A new study from Lund University reveals the possibility of early detection of Lewy body disease, even before the onset of noticeable symptoms, through a spinal fluid test.

Lewy body disease, one of the most prevalent neurodegenerative conditions after Alzheimer’s disease, has recently been the focus of research conducted by a team from Lund University

This significant development was published in Nature Medicine. Additionally, the researchers demonstrated a strong correlation between Lewy body disease and a reduced sense of smell, which could serve as an early indicator before other evident symptoms emerge.

What is Lewy Body Disease?

It is worth noting that Lewy body disease encompasses both Parkinson’s disease and Lewy body dementia. When the disease primarily manifests with movement difficulties, it is referred to as Parkinson’s disease. On the other hand, when cognitive impairments are more prominent, it is termed Lewy body dementia. These critical findings were also presented at the Alzheimer’s Association International Conference, signifying their potential impact on the field of neurodegenerative research.

“Lewy body disease arises from the misfolding of the alpha-synuclein protein within the brain, resulting in the formation of harmful clusters known as Lewy bodies,” says Oskar Hansson, Professor of Neurology at Lund University and senior consultant at Skåne University Hospital.

Until recently, it was challenging to definitively determine whether individuals experiencing movement difficulties or cognitive impairments had Lewy bodies in their brains, as this confirmation could only be made postmortem. However, a significant breakthrough has occurred with the development of a spinal fluid test. Now, it is possible to identify the presence of the misfolded protein in living individuals. 

Oskar Hansson’s research group conducted a large-scale study involving more than 1,100 individuals, all of whom initially exhibited no cognitive impairments or motor difficulties. Surprisingly, nearly 10 percent of them were found to have Lewy bodies in their brains, as indicated by the spinal fluid test. This groundbreaking discovery indicates that Lewy body disease can be detected even before the first symptoms become apparent.

“As we began the study, none of the participants showed any cognitive or neurological issues. However, intriguingly, we observed that those individuals who had Lewy bodies in their brains experienced a decline in their cognitive functions over time. Moreover, these same individuals were the ones who later developed either Parkinson’s disease or Lewy body dementia,” reveals Oskar Hansson.

In addition to this significant finding, the research also uncovered a compelling association between Lewy bodies and a diminished sense of smell, even before the appearance of other symptoms. As the disease progresses, the sense of smell continues to deteriorate. This correlation is so distinct that Oskar Hansson suggests it might be reasonable to conduct smell tests on individuals over 60 years of age. Subsequently, if any concerns arise, further investigation through spinal fluid testing could aid in the early detection of the disease.

Nevertheless, Oskar Hansson stresses the importance of recognizing that there are numerous causes of loss of smell that are unrelated to Lewy body dementia. This underscores the significance of conducting the spinal fluid test, as it serves as a crucial diagnostic tool to distinguish Lewy body disease from other potential causes of olfactory impairment.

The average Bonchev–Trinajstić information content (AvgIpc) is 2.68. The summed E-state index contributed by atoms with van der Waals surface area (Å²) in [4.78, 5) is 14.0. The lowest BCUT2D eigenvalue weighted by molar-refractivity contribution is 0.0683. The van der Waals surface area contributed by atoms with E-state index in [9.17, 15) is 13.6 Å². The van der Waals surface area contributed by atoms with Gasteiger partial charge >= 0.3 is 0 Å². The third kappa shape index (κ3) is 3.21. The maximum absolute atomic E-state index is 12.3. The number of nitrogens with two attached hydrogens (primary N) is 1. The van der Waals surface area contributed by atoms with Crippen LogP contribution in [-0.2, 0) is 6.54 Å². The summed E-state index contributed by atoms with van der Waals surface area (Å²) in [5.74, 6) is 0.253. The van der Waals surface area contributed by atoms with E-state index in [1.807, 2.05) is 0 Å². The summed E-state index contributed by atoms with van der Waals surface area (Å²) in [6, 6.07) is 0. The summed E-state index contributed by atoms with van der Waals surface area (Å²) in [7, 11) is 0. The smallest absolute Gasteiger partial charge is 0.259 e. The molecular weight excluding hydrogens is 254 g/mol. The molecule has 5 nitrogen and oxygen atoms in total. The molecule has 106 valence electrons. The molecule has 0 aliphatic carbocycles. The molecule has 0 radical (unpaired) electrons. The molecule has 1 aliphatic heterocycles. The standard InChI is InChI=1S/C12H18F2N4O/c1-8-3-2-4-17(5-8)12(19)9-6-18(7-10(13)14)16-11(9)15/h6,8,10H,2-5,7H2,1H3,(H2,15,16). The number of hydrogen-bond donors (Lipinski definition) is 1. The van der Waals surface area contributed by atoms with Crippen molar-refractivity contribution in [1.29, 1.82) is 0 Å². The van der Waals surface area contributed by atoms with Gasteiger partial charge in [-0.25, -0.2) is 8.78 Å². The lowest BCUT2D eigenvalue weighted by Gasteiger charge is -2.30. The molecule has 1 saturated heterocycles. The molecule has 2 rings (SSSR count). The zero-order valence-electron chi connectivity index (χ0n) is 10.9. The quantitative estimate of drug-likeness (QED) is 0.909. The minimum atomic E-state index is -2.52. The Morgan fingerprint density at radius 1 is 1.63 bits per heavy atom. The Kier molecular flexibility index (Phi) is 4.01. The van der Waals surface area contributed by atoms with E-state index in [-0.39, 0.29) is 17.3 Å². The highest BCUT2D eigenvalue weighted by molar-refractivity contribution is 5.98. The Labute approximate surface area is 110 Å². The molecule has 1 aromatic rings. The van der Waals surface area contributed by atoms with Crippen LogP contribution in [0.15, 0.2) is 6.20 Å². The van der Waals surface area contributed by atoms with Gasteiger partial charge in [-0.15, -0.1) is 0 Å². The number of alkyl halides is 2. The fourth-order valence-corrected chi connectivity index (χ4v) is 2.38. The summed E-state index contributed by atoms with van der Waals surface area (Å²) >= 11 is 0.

Brain Changes that Interact

In another research publication, the same group investigated a cohort of over 800 individuals facing cognitive difficulties and made a significant discovery. Among this group, approximately one-fourth showed test results indicative of Lewy body disease. 

Strikingly, about 50 percent of those with the disease also exhibited an accumulation of amyloid and tau proteins, known to be associated with Alzheimer’s disease. Notably, for individuals with both amyloid, tau, and Lewy bodies, the disease progressed at a faster rate, indicating an interaction between these brain changes. This finding holds immense clinical importance, as it can aid in predicting the prognosis for patients.

Oskar Hansson is optimistic about the potential impact of this test for Lewy body disease and foresees its application in diagnostic and prognostic assessments at clinics dealing with individuals experiencing movement disorders and cognitive symptoms. Its implementation is likely to commence in the near future, enhancing the medical approach and care for such patients.

Oskar Hansson expresses his hope that, similar to the progress made for Alzheimer’s disease, a blood test for Lewy body disease could also be developed in the future. However, there is a significant challenge to overcome in this endeavor. The concentration of brain-originating proteins in the blood is often 100-1000 times lower than in the spinal fluid, posing difficulties in detecting Lewy body changes through blood tests.

Nonetheless, Oskar Hansson remains positive and draws parallels to the advancements achieved for Alzheimer’s disease. He highlights that just five years ago, such a blood test for Alzheimer’s seemed improbable, yet it has now become a reality. Emphasizing their commitment to enhancing the methodology, he concludes with optimism for the future of Lewy body disease diagnostics, indicating that with continued research efforts, a breakthrough in blood testing could be achieved.